William Wilberforce: The Man Who Didn't Desert
- Thursday, September 23, 2004
William Wilberforce was at a crossroads. Young, wealthy, well-educated, a member of Parliament, and a much in demand man about town, Wilberforce was in the throes of what he later came to call his “great change”—his conversion to Christianity.
Elected to Parliament in 1780 at age 21, Wilberforce had pursued his own political ambition with little thought for God or the Gospel. Instead, it was the pursuit of distinction that was, he later said, “his darling object.”
An enormously gifted orator who rode his eloquence into office, Wilberforce was called “the wittiest man in England.” But now, at age 26, this promising, talent-laden member of Parliament had been persuaded to trust Christ after reading a famous devotional classic and the Greek New Testament, while touring Europe with an old schoolmaster. He was now an evangelical.
What next? Should he leave politics? Should he resign from the House of Commons? Politics, after all, was, as many evangelicals then thought, a “worldly” pursuit. It was an endeavor fraught with moral compromise and the corrupting quest for power. Something, in short, in which no truly “spiritual” believer could take part. Perhaps he should enter the clergy or pursue full-time Christian service.
Distressed and undecided, Wilberforce put the question to John Newton, the former slave trader turned minister who is best known today for writing the famous hymn, “Amazing Grace.” Newton’s answer amazed Wilberforce. He advised him not to leave his post. That would be tantamount to desertion from the position to which God had called him. Instead, he should serve Christ in the political arena, using all of his talents and all of his energies.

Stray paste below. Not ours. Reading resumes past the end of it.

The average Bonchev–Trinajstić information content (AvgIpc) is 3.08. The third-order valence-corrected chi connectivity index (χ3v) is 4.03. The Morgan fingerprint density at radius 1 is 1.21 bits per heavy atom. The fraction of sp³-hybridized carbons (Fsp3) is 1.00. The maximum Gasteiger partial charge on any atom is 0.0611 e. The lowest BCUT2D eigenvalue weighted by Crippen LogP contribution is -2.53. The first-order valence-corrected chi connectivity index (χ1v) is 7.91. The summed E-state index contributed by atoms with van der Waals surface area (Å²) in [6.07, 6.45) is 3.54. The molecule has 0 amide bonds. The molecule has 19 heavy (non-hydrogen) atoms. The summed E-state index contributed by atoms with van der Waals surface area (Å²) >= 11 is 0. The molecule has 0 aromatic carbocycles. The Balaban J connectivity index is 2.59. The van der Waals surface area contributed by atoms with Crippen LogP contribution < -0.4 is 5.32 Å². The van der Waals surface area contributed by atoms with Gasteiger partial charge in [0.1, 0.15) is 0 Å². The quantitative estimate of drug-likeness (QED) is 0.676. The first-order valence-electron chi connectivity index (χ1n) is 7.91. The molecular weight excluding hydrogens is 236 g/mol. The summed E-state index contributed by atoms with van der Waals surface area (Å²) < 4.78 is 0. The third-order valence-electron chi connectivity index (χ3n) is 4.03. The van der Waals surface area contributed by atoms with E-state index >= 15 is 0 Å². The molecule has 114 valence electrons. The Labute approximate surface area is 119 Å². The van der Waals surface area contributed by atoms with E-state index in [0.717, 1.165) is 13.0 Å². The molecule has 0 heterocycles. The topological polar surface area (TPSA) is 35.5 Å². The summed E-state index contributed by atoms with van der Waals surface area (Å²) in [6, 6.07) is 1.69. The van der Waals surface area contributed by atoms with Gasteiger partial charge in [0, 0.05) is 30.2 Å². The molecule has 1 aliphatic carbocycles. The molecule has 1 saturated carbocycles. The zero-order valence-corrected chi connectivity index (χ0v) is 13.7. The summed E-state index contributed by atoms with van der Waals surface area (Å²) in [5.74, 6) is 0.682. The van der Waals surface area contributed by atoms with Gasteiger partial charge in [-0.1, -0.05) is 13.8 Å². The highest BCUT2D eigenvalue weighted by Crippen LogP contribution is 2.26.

Wilberforce soon embraced two great goals which largely consumed his 45-year career in Parliament: the abolition of the slave trade and the reformation of manners (moral standards). He set about to end the abominable trade in humans beings across the British Empire and to reform the morals of a degenerate British society. He largely succeeded.
Twenty years after Wilberforce took up the cause of abolition, Parliament passed in 1807 a measure ending the horrid British traffic in slaves. Then, in 1833, just three days before his death, the House of Commons approved a bill for the abolition of slavery throughout the British colonies—an act that, according to Wilberforce biographer Kevin Belmonte, brought freedom to some 800,000 slaves.
The impact of Wilberforce was equally profound on the moral climate of Britain. “It is a matter of history,” according to another Wilberforce biographer, John Pollock, “that for two generations at least after Wilberforce, the British character was molded by attitudes that were essentially his. Under his leadership, a Christian social conscience attacked prevalent social ills while at the same time seeking to better the lives of those affected by them.”
It happened before. It can happen again. The life of William Wilberforce is a powerful, stirring, and instructive example that we, as Christians, can bring moral renewal to our culture. It won’t happen through government alone, as Wilberforce well recognized, but it can happen if we answer the summons to be salt and light for Christ in every area of life—including the political arena.
D. James Kennedy, Ph.D., is senior minister of Coral Ridge Presbyterian Church in Fort Lauderdale, and president of Coral Ridge Ministries, an international Christian broadcast outreach.
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